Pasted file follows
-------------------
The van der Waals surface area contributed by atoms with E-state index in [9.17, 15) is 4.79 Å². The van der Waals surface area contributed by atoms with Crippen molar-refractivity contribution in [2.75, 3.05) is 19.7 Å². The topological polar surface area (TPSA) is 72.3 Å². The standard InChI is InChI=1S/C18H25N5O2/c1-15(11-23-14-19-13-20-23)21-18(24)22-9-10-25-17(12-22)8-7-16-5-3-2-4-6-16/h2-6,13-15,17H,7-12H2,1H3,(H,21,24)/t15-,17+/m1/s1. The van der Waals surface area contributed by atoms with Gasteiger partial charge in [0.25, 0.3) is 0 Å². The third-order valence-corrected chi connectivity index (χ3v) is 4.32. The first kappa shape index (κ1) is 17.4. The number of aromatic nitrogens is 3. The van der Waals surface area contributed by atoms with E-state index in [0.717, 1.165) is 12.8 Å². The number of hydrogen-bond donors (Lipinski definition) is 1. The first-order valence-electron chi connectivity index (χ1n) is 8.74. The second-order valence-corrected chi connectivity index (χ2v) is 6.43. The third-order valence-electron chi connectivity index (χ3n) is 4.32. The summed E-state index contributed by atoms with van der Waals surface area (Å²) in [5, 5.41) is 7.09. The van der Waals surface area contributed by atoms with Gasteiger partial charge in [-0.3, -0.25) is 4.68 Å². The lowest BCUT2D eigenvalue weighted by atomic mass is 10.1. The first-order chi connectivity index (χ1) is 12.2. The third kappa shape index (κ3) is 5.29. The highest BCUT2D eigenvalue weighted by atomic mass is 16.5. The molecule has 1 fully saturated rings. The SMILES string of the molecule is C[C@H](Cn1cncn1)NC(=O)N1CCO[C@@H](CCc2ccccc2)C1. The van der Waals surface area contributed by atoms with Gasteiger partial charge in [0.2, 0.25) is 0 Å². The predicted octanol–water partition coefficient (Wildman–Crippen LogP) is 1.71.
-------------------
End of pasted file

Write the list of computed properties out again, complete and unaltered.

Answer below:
The van der Waals surface area contributed by atoms with E-state index in [9.17, 15) is 4.79 Å². The van der Waals surface area contributed by atoms with Crippen molar-refractivity contribution in [2.75, 3.05) is 19.7 Å². The topological polar surface area (TPSA) is 72.3 Å². The standard InChI is InChI=1S/C18H25N5O2/c1-15(11-23-14-19-13-20-23)21-18(24)22-9-10-25-17(12-22)8-7-16-5-3-2-4-6-16/h2-6,13-15,17H,7-12H2,1H3,(H,21,24)/t15-,17+/m1/s1. The van der Waals surface area contributed by atoms with Gasteiger partial charge in [0.25, 0.3) is 0 Å². The third-order valence-corrected chi connectivity index (χ3v) is 4.32. The first kappa shape index (κ1) is 17.4. The number of aromatic nitrogens is 3. The van der Waals surface area contributed by atoms with E-state index in [0.717, 1.165) is 12.8 Å². The number of hydrogen-bond donors (Lipinski definition) is 1. The first-order valence-electron chi connectivity index (χ1n) is 8.74. The second-order valence-corrected chi connectivity index (χ2v) is 6.43. The third-order valence-electron chi connectivity index (χ3n) is 4.32. The summed E-state index contributed by atoms with van der Waals surface area (Å²) in [5, 5.41) is 7.09. The van der Waals surface area contributed by atoms with Gasteiger partial charge in [-0.3, -0.25) is 4.68 Å². The lowest BCUT2D eigenvalue weighted by atomic mass is 10.1. The first-order chi connectivity index (χ1) is 12.2. The third kappa shape index (κ3) is 5.29. The highest BCUT2D eigenvalue weighted by atomic mass is 16.5. The molecule has 1 fully saturated rings. The SMILES string of the molecule is C[C@H](Cn1cncn1)NC(=O)N1CCO[C@@H](CCc2ccccc2)C1. The van der Waals surface area contributed by atoms with Gasteiger partial charge in [0.2, 0.25) is 0 Å². The predicted octanol–water partition coefficient (Wildman–Crippen LogP) is 1.71.